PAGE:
Appropriate handling and removal of nucleic acids is crucial for many applications in red biotechnology and molecular biology. Upon the production of many biopharmaceuticals in fermentative processes (e.g., proteins, antibodies, and vaccines), nucleic acids are concomitantly generated and accumulated in culture broth, particularly when microbial cells are disrupted during work-up. Such accumulation increases the viscosity of the liquid fraction significantly and complicates downstream processing and purification. To be marketable and comply with strict safety regulations, biopharmaceutical products need to be nearly free of nucleic acids. Therefore, a nucleic acid removal step is mandatory before commercialization of (fermented) biopharmaceuticals is considered.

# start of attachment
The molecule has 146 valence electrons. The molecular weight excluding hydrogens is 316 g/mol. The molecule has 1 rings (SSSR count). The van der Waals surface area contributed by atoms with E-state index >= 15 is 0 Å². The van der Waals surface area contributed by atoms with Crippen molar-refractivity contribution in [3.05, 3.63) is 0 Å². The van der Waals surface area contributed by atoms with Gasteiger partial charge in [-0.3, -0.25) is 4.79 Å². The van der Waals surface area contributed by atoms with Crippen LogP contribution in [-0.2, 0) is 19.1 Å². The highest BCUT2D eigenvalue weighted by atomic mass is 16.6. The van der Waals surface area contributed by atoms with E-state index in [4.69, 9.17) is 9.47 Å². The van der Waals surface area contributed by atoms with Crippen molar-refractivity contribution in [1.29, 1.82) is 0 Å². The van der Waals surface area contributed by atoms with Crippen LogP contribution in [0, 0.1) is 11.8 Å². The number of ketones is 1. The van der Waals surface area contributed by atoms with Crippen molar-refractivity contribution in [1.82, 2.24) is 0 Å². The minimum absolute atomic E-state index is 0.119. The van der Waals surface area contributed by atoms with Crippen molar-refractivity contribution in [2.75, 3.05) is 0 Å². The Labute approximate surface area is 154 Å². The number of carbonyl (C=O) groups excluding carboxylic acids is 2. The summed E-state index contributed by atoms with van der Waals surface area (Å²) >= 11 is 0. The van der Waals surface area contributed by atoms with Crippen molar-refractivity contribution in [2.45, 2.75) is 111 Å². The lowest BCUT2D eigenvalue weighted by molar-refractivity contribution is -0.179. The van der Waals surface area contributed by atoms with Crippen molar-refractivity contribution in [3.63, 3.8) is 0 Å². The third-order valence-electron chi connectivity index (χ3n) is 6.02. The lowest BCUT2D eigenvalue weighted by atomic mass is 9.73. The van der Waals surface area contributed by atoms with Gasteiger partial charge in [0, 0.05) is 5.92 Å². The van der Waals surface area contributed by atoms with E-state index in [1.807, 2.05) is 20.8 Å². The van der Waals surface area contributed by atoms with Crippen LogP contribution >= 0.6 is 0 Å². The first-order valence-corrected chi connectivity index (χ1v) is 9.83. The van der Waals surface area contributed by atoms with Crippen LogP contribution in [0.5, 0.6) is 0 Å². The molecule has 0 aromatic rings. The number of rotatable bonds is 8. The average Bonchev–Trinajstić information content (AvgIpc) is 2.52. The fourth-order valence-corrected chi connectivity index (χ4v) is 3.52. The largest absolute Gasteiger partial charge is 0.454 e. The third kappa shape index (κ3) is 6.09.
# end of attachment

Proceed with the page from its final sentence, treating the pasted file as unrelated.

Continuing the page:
How can nucleic acids of a biological sample be removed without degrading a marketable product? Some traditional approaches include sonication, precipitation, and extraction strategies, which have been demonstrated in different applications dealing with fermentative units. However, such options often require relatively severe processing conditions (e.g., addition of chemicals or solvents, temperature, pressure). Thus, a partial degradation of targeted biopharmaceuticals can be expected to occur during the nucleic acid removal step. That can lead to unaffordable downstream units and to unacceptable losses of production efficiency and purity.
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